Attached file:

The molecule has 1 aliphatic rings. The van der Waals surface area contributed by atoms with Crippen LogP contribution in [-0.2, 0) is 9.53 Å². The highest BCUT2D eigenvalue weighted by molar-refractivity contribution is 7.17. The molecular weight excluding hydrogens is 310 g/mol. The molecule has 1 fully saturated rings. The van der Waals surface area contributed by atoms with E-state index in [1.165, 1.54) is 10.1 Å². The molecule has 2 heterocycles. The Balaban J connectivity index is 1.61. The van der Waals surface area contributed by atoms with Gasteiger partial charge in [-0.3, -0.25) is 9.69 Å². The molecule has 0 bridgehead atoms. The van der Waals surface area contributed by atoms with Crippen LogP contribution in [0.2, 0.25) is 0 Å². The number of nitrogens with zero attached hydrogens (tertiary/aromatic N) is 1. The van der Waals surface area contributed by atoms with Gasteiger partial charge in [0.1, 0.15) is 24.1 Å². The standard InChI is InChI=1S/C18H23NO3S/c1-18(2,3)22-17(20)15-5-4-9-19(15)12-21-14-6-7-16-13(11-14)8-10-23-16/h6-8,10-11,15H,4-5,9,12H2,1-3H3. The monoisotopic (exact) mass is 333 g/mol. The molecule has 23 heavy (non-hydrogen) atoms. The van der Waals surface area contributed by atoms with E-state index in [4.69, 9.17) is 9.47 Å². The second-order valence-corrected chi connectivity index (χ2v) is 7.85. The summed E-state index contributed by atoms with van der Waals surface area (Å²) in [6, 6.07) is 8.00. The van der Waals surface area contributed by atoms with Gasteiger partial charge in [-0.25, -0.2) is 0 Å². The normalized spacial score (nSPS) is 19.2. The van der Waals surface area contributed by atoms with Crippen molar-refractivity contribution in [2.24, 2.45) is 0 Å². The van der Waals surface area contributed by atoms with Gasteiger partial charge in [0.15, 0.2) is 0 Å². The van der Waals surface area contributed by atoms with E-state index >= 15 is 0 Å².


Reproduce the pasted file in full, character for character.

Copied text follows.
The molecule has 1 aliphatic rings. The van der Waals surface area contributed by atoms with Crippen LogP contribution in [-0.2, 0) is 9.53 Å². The highest BCUT2D eigenvalue weighted by molar-refractivity contribution is 7.17. The molecular weight excluding hydrogens is 310 g/mol. The molecule has 1 fully saturated rings. The van der Waals surface area contributed by atoms with E-state index in [1.165, 1.54) is 10.1 Å². The molecule has 2 heterocycles. The Balaban J connectivity index is 1.61. The van der Waals surface area contributed by atoms with Gasteiger partial charge in [-0.3, -0.25) is 9.69 Å². The molecule has 0 bridgehead atoms. The van der Waals surface area contributed by atoms with Crippen LogP contribution in [0.2, 0.25) is 0 Å². The number of nitrogens with zero attached hydrogens (tertiary/aromatic N) is 1. The van der Waals surface area contributed by atoms with Gasteiger partial charge in [0.1, 0.15) is 24.1 Å². The standard InChI is InChI=1S/C18H23NO3S/c1-18(2,3)22-17(20)15-5-4-9-19(15)12-21-14-6-7-16-13(11-14)8-10-23-16/h6-8,10-11,15H,4-5,9,12H2,1-3H3. The monoisotopic (exact) mass is 333 g/mol. The molecule has 23 heavy (non-hydrogen) atoms. The van der Waals surface area contributed by atoms with E-state index in [4.69, 9.17) is 9.47 Å². The second-order valence-corrected chi connectivity index (χ2v) is 7.85. The summed E-state index contributed by atoms with van der Waals surface area (Å²) in [6, 6.07) is 8.00. The van der Waals surface area contributed by atoms with Gasteiger partial charge in [-0.25, -0.2) is 0 Å². The normalized spacial score (nSPS) is 19.2. The van der Waals surface area contributed by atoms with Crippen molar-refractivity contribution in [2.24, 2.45) is 0 Å². The van der Waals surface area contributed by atoms with Gasteiger partial charge in [0.15, 0.2) is 0 Å². The van der Waals surface area contributed by atoms with E-state index >= 15 is 0 Å².